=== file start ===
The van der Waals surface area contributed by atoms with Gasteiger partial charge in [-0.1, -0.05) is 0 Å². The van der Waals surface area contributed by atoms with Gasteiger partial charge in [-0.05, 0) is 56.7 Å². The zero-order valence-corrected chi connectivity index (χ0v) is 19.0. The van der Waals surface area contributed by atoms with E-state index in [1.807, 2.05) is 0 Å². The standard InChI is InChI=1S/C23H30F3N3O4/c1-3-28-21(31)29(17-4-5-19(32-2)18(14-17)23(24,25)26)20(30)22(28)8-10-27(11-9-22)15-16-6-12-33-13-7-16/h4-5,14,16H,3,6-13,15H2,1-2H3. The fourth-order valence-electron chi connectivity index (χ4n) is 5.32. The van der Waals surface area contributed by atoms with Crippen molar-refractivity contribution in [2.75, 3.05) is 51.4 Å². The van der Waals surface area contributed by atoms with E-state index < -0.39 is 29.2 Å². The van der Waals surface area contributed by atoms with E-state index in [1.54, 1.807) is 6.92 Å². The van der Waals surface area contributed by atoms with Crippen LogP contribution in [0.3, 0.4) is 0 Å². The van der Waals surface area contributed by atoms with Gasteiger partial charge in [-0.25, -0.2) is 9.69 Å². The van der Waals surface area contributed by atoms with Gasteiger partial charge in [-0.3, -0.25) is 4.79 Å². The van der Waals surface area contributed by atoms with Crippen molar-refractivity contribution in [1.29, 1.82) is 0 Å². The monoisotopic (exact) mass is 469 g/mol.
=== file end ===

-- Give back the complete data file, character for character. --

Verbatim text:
The van der Waals surface area contributed by atoms with Gasteiger partial charge in [-0.1, -0.05) is 0 Å². The van der Waals surface area contributed by atoms with Gasteiger partial charge in [-0.05, 0) is 56.7 Å². The zero-order valence-corrected chi connectivity index (χ0v) is 19.0. The van der Waals surface area contributed by atoms with E-state index in [1.807, 2.05) is 0 Å². The standard InChI is InChI=1S/C23H30F3N3O4/c1-3-28-21(31)29(17-4-5-19(32-2)18(14-17)23(24,25)26)20(30)22(28)8-10-27(11-9-22)15-16-6-12-33-13-7-16/h4-5,14,16H,3,6-13,15H2,1-2H3. The fourth-order valence-electron chi connectivity index (χ4n) is 5.32. The van der Waals surface area contributed by atoms with Crippen molar-refractivity contribution in [2.75, 3.05) is 51.4 Å². The van der Waals surface area contributed by atoms with E-state index < -0.39 is 29.2 Å². The van der Waals surface area contributed by atoms with E-state index in [1.54, 1.807) is 6.92 Å². The van der Waals surface area contributed by atoms with Crippen LogP contribution in [0.3, 0.4) is 0 Å². The van der Waals surface area contributed by atoms with Gasteiger partial charge in [-0.25, -0.2) is 9.69 Å². The van der Waals surface area contributed by atoms with Gasteiger partial charge in [-0.3, -0.25) is 4.79 Å². The van der Waals surface area contributed by atoms with Crippen molar-refractivity contribution in [1.29, 1.82) is 0 Å². The monoisotopic (exact) mass is 469 g/mol.